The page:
References


References

  1. Rankl, W., and W. Effing, Smart Card Handbook , Chichester, England: John Wiley and Sons, 1997.

  2. Chan, E, "Fraud, a Common Virus in Asia", Cards Now , March/April 2001.

  3. Stern, C., "Micro-Thief That ˜Steals Credit Cards", Sunday Mirror Magazine , January 28, 2001.

  4. ISO/IEC 7816-3, "Identification Cards ”Integrated Circuit(s) Cards with Contacts ”Part 3: Electronic Signals and Transmission Protocols", 1997.

  5. ISO/IEC 7816-4, "Identification Cards ”Integrated Circuit(s) Cards with Contacts ”Part 4: Interindustry Commands for Interchange", 1995.

  6. ISO/IEC 7816-5, "Identification Cards ”Integrated Circuit(s) Cards with Contacts ”Part 5: Numbering System and Registration Procedure for Application Identifiers", 1994.

  7. ISO/IEC 7816-6, "Identification Cards ”Integrated Circuit(s) Cards with Contacts ”Part 4: Interindustry Data Elements", 1996.

  8. Hassler, V., et al., Java Card for E-Payment Applications , Norwood, MA: Artech House, 2002.

  9. Sun, Java Card 2.1.1, Platform specifications, http://java.sun.com/products/javacard.

  10. Maosco Ltd., Multos Overview , http://www.multos.com/multpres.ihtml.

  11. Vedder, K., and F. Weikmann, "Smart Cards ”Requirements, Properties, and Applications", in B. Preneel and V. Rijmen (eds.), State of the Art in Applied Cryptography , Springer LNCS 1528, 1998, pp. 307 “331.

  12. ISO/IEC 8825, "Information Technology ”Open Systems Interconnection ”Specification of Basic Encoding Rules for Abstract Syntax Notation One (ASN.1)", 1990.



Chapter 4: EMV ¢ Compliant Data Organization

Overview

The actual trend in the industry of electronic payment systems is the use of chip cards that simultaneously accommodate several payment products. Issuers are interested in providing their clients with a comprehensive package of payment products, which cover all their payment preferences. For example, an issuer could be interested in a chip card that can accommodate three payment applications:

  • A debit product, which allows the direct use of money from an account;

  • A credit product for important spending at home or abroad;

  • An electronic purse that allows for small payments and even for micropayments like buying information on demand in an electronic commerce scenario.

Thus, the business requirement of issuers is the possibility of accommodating multiple payment applications in the same chip card. Different payment system operators could operate these applications. The business requirement of acquirers is the possibility of implementing application selection mechanisms in terminals without being aware beforehand of the internal organization of cards. These business requirements imply the need of a data organization that provides openness and interoperability. In Section 3.4 we identified several features that can accomplish both openness and interoperability:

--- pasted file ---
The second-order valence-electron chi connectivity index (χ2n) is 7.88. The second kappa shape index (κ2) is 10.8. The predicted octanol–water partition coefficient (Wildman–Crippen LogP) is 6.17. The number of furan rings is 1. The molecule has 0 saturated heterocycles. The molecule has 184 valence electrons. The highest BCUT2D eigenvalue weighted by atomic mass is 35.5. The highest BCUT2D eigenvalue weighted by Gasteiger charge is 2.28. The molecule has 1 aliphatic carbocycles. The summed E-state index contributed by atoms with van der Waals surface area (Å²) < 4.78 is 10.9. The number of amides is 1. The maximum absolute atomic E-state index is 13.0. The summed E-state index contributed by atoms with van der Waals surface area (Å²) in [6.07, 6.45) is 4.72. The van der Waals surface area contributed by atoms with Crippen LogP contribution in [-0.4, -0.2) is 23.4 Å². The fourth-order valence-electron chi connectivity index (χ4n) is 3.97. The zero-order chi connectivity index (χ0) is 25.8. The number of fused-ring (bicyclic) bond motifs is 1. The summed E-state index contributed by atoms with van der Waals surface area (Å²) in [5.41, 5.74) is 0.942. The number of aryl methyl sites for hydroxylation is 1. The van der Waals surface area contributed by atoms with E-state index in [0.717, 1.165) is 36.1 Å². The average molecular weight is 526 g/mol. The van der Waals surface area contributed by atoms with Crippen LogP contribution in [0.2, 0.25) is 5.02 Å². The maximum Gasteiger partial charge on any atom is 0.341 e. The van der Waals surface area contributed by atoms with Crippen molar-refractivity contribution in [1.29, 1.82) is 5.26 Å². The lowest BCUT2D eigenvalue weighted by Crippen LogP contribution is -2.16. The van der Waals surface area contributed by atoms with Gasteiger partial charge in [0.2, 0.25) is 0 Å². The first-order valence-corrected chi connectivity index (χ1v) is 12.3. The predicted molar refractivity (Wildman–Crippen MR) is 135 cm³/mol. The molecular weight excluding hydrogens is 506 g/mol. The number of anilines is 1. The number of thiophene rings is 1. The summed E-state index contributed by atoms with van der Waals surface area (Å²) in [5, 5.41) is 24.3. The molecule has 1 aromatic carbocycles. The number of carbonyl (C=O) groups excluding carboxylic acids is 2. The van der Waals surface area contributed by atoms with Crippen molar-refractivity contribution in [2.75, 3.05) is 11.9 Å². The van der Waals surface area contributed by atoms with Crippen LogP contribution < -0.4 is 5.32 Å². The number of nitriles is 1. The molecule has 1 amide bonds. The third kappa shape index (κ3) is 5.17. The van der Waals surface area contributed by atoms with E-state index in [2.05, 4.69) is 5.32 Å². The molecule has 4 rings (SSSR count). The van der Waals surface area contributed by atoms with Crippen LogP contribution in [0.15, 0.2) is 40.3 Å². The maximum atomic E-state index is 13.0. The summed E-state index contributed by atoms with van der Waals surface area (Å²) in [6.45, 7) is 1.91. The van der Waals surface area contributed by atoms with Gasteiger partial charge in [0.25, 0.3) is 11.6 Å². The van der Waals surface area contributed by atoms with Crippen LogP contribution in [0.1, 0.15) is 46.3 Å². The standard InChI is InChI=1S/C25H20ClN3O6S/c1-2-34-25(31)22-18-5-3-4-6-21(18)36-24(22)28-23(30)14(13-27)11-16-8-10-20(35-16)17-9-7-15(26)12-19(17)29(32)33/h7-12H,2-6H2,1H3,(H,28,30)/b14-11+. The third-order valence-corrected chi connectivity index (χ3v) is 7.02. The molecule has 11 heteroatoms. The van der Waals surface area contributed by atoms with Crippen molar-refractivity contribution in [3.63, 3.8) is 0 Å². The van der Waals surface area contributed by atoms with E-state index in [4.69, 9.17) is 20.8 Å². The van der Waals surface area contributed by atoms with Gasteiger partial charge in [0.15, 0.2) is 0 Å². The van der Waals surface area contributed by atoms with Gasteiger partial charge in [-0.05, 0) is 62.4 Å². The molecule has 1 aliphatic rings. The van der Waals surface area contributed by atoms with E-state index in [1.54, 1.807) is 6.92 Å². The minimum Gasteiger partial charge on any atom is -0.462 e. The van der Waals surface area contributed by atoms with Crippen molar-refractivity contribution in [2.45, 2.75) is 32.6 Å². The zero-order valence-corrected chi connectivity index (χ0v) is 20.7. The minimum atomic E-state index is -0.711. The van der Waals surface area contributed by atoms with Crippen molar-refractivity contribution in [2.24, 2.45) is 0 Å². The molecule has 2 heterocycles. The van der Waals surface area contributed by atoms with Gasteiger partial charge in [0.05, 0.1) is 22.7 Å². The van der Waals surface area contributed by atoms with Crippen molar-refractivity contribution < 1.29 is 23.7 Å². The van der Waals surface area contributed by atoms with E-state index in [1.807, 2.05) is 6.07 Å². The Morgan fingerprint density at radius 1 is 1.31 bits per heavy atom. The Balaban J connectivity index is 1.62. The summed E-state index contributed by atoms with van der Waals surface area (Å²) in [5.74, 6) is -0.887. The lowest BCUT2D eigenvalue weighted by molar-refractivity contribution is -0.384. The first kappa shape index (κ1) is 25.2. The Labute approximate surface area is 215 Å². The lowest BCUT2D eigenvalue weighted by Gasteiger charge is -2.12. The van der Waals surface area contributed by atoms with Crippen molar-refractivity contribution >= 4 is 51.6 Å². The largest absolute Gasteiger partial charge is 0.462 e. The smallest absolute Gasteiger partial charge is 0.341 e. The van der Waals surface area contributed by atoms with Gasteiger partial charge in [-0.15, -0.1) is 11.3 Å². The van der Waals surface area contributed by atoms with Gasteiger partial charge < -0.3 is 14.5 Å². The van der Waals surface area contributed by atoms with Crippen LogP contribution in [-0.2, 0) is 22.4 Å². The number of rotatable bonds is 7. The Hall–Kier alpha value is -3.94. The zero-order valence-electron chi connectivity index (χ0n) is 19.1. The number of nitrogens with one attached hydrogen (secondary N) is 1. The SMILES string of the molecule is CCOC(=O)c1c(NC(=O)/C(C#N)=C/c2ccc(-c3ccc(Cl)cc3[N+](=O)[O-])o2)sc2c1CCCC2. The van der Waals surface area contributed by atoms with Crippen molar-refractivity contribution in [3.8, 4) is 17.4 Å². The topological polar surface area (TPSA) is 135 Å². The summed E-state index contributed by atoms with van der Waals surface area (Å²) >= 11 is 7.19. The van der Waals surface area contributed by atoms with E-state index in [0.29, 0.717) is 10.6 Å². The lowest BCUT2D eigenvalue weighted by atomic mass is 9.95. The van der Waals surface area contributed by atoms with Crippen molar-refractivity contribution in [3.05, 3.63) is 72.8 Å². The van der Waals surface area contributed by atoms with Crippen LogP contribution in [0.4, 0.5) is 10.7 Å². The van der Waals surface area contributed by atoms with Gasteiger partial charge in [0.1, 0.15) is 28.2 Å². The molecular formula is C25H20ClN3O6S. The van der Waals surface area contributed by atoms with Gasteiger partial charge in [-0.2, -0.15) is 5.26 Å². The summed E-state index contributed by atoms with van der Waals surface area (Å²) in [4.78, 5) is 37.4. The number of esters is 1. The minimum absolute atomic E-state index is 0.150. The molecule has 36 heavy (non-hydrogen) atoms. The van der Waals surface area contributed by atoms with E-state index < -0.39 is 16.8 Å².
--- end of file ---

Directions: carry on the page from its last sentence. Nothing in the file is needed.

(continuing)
• Possibility of self-determined encoding of data elements in data objects;

  • A customized and flexible file system organization;

  • Variable formats for command and response APDUs.

We also saw that the EMV ¢ chip card technology offers the appropriate data organization principles needed to support these features. This technology is described in the EMV Integrated Circuit Card Specifications for Payment Systems , which we shortly refer to as the EMV ¢ specifications. The EMV ¢ data organization is common to all those chip cards and card applications that claim to be EMV ¢ compliant, regardless of the specific payment method they actually implement.

This chapter focuses on the EMV ¢ compliant data organization. It contains four sections. Section 4.1 briefly describes the documents that compose the EMV ¢ specifications. Section 4.2 outlines the encoding of the EMV ¢ data elements, explaining the BER-TLV encoding scheme. Section 4.3 presents the file types in an EMV ¢ card. Section 4.4 presents two application selection mechanisms proposed by the EMV ¢ specifications.